‘It’s Always Sunny in Philadelphia’ closed a patchy season 13 with a jaw-dropping, brave and emotional finale

Who knew Mac could dance so beautifully?

Let’s face it: the 13th season of It’s Always Sunny in Philadelphia is unlikely to go down with many fans as worthy of being classed as the show’s best era.

There was plenty of disgruntlement before it even kicked off over the tiresome will-he-won’t-he? circus surrounding Dennis’ presence in this most recent block of episodes, which tested the patience of even the most die-hard Sunny viewer. And once season 13 finally got under way back in early September, the result of the show’s 18 months away from our screens was, well, a rather mixed bag: moments of razor-sharp satire (‘Time’s Up For The Gang’) one week were scuppered elsewhere by a reliance on the tired and hackneyed “Oh, isn’t Charlie clumsy?” shtick (‘Charlie’s Home Alone’). Even the show’s affectionate tribute last week to the Philadelphia Eagles’ triumph at the 2018 Super Bowl (‘The Gang Wins the Big Game’) fell disappointingly flat. Had Always Sunny finally lost its touch?

But then came last night’s (November 7) wildly surprising and affecting season finale, ‘Mac Finds His Pride’, just in time to save the day. Honestly, we’ve never seen anything quite like it from The Gang.


Spoilers for the Always Sunny… season 13 finale ‘Mac Finds His Pride’ are posted below.

The closing episode of season 13 centred on Mac’s sexuality – or, to be more specific, Frank’s painfully boorish attempts to “get” Mac’s sexuality. Set around the time of Pride, the focus is initially on Frank – who suffers from a bleeding, broken and possibly infected nose throughout – trying to coerce Mac to dance on Paddy’s float for the Pride parade as the latter is “our prize gay”. “I told [the others], ‘I don’t get the whole gay thing,'” Frank tells a bewildered Mac after bursting into his apartment. “But I drew the short straw. So here I am.”

Mac is reluctant to join in with The Gang this time, though, admitting: “I don’t want to do that. I don’t know where I fit in as a gay man and it’s starting to get to me… I’m not feeling very proud.” Frank though, for all his faults, then vows to help his friend locate his “pride” – which, because it’s an Always Sunny episode, involves making humourous detours to such locations as an S&M club, a drag bar and a maximum security prison.

It’s at the prison where ‘Mac Finds His Pride’ really starts to take flight, though. After failing on his first attempt to come out to his terrifying incarcerated father Luther, Mac is convinced to try again by a now-enlightened (and still-bleeding) Frank, who reasons: “I been in agony the whole day, but I came to this realisation that sometimes you gotta let the blood flow in order to start the healing. Some cuts you just can’t plug up. And that’s the same for you. You got this thing inside of you and you’re trying to plug it up, but you gotta let that shit out, you gotta let it flow. Otherwise, you’re gonna be in agony for the rest of your life.”

This touching – well, by Frank’s standards – speech sets things up nicely for the episode’s big closing scene, which sees Mac take to the stage back at the prison in front of his father and a bunch of scowling inmates. What happens next makes for the most memorable Always Sunny performance since ‘The Nightman Cometh’ – but for a whole bunch of different reasons.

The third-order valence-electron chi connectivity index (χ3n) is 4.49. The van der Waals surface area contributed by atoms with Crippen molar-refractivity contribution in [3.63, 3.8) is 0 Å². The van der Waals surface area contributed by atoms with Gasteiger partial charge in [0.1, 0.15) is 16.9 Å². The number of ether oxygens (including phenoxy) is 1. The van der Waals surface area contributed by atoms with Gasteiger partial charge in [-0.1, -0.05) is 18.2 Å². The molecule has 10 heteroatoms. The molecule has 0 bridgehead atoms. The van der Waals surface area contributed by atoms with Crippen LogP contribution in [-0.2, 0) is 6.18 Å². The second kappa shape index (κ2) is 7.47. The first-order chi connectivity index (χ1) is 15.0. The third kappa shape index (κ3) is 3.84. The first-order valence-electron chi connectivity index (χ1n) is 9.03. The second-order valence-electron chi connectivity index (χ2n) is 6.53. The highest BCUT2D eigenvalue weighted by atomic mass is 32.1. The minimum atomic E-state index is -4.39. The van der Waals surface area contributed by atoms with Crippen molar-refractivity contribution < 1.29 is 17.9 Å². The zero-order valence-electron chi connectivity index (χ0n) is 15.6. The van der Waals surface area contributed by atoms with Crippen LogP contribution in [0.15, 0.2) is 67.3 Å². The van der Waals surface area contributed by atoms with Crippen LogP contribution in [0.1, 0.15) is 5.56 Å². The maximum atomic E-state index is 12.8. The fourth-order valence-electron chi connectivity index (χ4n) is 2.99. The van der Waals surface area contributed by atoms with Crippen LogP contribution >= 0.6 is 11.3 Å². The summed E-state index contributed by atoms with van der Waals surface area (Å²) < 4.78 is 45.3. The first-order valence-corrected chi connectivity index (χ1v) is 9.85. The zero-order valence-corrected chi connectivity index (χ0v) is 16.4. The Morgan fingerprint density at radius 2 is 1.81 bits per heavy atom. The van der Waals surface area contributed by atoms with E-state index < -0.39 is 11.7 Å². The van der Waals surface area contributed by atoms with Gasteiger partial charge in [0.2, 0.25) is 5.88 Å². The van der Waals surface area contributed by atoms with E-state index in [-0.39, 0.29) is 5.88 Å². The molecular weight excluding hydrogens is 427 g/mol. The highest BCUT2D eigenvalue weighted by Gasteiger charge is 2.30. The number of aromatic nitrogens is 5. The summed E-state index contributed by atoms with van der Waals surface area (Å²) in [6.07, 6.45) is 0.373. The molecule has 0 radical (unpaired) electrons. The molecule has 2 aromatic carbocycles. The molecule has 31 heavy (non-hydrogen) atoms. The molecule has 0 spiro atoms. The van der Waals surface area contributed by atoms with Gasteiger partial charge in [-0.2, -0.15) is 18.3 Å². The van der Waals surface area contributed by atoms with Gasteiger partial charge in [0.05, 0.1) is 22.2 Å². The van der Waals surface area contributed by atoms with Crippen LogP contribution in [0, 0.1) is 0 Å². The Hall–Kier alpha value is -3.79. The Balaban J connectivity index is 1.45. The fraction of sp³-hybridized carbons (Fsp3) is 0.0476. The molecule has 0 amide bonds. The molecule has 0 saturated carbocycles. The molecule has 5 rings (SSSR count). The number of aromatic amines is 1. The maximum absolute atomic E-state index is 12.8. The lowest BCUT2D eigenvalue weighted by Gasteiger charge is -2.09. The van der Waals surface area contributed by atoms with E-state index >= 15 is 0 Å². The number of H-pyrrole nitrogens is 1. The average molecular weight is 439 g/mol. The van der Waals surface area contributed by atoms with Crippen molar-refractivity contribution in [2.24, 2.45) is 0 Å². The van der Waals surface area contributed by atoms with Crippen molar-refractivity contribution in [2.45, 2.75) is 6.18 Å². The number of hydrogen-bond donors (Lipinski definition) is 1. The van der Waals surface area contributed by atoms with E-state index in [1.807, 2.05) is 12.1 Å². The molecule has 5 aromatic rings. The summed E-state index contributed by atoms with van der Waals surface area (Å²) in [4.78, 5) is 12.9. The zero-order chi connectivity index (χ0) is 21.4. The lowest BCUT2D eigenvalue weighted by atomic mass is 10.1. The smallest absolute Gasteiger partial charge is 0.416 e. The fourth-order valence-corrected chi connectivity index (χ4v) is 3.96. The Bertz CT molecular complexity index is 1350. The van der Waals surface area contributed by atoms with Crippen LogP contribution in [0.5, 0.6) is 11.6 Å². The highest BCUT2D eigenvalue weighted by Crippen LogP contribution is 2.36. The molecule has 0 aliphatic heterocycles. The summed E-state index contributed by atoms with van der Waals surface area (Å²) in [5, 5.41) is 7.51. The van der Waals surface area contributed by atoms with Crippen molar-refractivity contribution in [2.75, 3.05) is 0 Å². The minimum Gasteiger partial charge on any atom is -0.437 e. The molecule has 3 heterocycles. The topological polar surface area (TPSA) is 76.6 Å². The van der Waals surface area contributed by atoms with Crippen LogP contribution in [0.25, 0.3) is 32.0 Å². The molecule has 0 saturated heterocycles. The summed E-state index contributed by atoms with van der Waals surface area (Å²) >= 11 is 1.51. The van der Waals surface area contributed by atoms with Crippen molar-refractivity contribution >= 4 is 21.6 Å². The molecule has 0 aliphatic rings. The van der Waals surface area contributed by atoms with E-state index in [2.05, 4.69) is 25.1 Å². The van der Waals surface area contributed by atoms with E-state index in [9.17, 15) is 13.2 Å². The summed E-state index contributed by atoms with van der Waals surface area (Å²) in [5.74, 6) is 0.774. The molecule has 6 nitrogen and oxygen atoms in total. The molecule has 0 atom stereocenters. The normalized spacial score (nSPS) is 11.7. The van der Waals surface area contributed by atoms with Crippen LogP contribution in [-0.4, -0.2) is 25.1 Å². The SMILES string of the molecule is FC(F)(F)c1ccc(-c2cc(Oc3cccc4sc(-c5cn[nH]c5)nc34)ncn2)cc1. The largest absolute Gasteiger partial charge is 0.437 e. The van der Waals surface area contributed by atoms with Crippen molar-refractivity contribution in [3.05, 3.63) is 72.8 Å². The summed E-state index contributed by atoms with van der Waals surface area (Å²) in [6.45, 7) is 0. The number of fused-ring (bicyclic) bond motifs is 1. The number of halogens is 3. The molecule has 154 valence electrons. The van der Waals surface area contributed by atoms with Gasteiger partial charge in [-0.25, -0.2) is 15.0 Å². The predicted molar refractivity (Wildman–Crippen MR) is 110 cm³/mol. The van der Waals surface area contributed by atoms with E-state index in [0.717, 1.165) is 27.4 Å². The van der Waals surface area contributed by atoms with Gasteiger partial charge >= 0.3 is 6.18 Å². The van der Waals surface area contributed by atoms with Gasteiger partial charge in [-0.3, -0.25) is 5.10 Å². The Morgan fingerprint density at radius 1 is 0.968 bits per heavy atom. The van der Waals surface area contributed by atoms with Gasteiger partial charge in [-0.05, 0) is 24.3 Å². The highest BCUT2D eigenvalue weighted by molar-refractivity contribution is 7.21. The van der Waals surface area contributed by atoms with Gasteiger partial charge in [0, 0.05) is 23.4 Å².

Set up brilliantly by the episode’s writers (and Always Sunny stars) Rob McElhenney and Charlie Day, Mac then proceeds to deliver this most important of statements to his disapproving father via the medium of a stunning, emotive and utterly striking five-minute dance routine with a female dance partner (the incredibly-talented Kylie Shea). The densely choreographed contemporary routine – which plays out to Sigur Ros‘ ‘Varúð’ – is quite genuinely breathtaking, with the pair performing on a rain-sodden stage as they bring Mac’s earlier explanation of his years of inner struggle to life. “There’s like this storm inside of me and it’s been raging my whole life,” he told Frank. “I’m down on my knees, and I’m looking for answers, and then God comes down to me and it’s a very hot chick and she pulls me up and we start dancing.”

The audience of inmates and Frank are quite rightly transfixed by the dazzling routine – Luther, clearly affected by Mac’s courageous display, skulks off half-way through – which ends with a shaken-up and exhausted Mac being held and comforted by his dance partner, who assures him “it’s okay, it’s okay” as the rain continues to fall all around them. There’s then a brief pause before a divine light is switched on above the couple, and we then zoom in on a visibly moved Frank who delivers season 13’s final line: “Oh my God… I get it.” No gags, no laughter, no third wall-breaking – just pure wonder and speechless understanding.

Always Sunny has broken the mould for TV sitcoms countless times during its 13 years on the air, but its willingness to break the conventions of its own show with ‘Mac Finds His Pride”s powerful curveball ending was sublimely pulled off by its creators to devastating effect.

And the best thing of all? It’s ended any remote chance that we’d even consider giving up watching the show in the future. Roll on season 14.